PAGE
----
Billy Novick

Woodwind master Billy Novick plays clarinet, most of the saxophone family, and knows his way around a pennywhistle. Growing up in New York, he was given his first clarinet as a hand-me-down when his older brother moved on to bassoon. And though the young Novick was listening to all kinds of music on the radio, rock and blues contemporary jazz included, he really picked up on the stylings of Jellyroll Morton, Louis Armstrong, Johnny Dodds and Sidney Bechet. All of that when he was only about 14. By 16, he was getting paid to play clarinet, in a Blood, Sweat & Tears-type band at proms on Long Island. After dropping out of college, he moved to Boston, attended Berklee for a year, met some musicians, and fell into the local ’70s music scene, playing in various blues and R&B bands, fronting his own avant-garde jazz trio, joining the David Bromberg Band, hooking up with guitarist Guy Van Duser, with whom he still plays duos today, and in 1986, becoming a member of the New Black Eagles Jazz Band. But along with playing, Novick, a longtime Lexington, MA resident, has also done loads of composing and arranging. “When I was a kid I wanted to be a composer even more than a musician,” he said recently. “It was something about the grandness and permanence of it that appealed to me.” He wrote and arranged both fusion and straight ahead jazz for his own bands; he improvised melodies while playing for modern dance classes, then later developed them into structured tunes; he became part of Mason Daring’s film scoring team, specializing in jazz and ethnic sections of the scores. A right time-right place situation got him in touch with Scott Speck, a conductor with the Washington Ballet, which led him to compose original music, and transcribe and rearrange a number of 1920s compositions and public domain songs for a 2010 production of “The Great Gatsby.” He’s currently at work with the same people on a ballet of “The Sun Also Rises,” which will have its world premiere in May, 2013. Of course, Novick still finds time to play, regularly appearing with a couple of duos and trios, and with the New Black Eagles, Guy Van Duser, and his newest group, the Blue Syncopators, performing the music from the ballets. In rare spare moments, he continues to be a studio musician for hire. “I mostly stick to clarinet, and alto and soprano saxes at this point, but I’ve played tenor and baritone, mostly on recording sections,” he said. “Sometimes they’ve need a whole horn section, so they’ll hire me to put down all four sax parts.”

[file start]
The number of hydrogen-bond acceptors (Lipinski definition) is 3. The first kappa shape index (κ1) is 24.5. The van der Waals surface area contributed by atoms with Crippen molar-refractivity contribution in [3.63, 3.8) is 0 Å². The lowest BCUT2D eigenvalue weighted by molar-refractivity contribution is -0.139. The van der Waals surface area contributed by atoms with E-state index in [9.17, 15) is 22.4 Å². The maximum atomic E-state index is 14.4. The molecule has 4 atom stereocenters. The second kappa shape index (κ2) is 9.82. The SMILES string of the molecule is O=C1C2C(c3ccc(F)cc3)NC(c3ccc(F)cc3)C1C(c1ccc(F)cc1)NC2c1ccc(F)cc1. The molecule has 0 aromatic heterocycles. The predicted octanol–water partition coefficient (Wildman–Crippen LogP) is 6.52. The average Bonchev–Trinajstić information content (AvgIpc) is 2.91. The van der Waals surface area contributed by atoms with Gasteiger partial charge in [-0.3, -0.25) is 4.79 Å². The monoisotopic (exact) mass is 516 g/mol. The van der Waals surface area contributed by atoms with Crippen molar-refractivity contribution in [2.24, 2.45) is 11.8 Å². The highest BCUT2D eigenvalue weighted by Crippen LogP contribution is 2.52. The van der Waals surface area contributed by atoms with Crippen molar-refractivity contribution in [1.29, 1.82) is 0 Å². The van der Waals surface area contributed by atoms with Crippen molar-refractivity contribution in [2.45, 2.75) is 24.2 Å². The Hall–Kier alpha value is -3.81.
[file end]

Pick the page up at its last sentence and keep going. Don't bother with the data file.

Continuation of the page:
(By Ed Symkus)

Published on February 20, 2013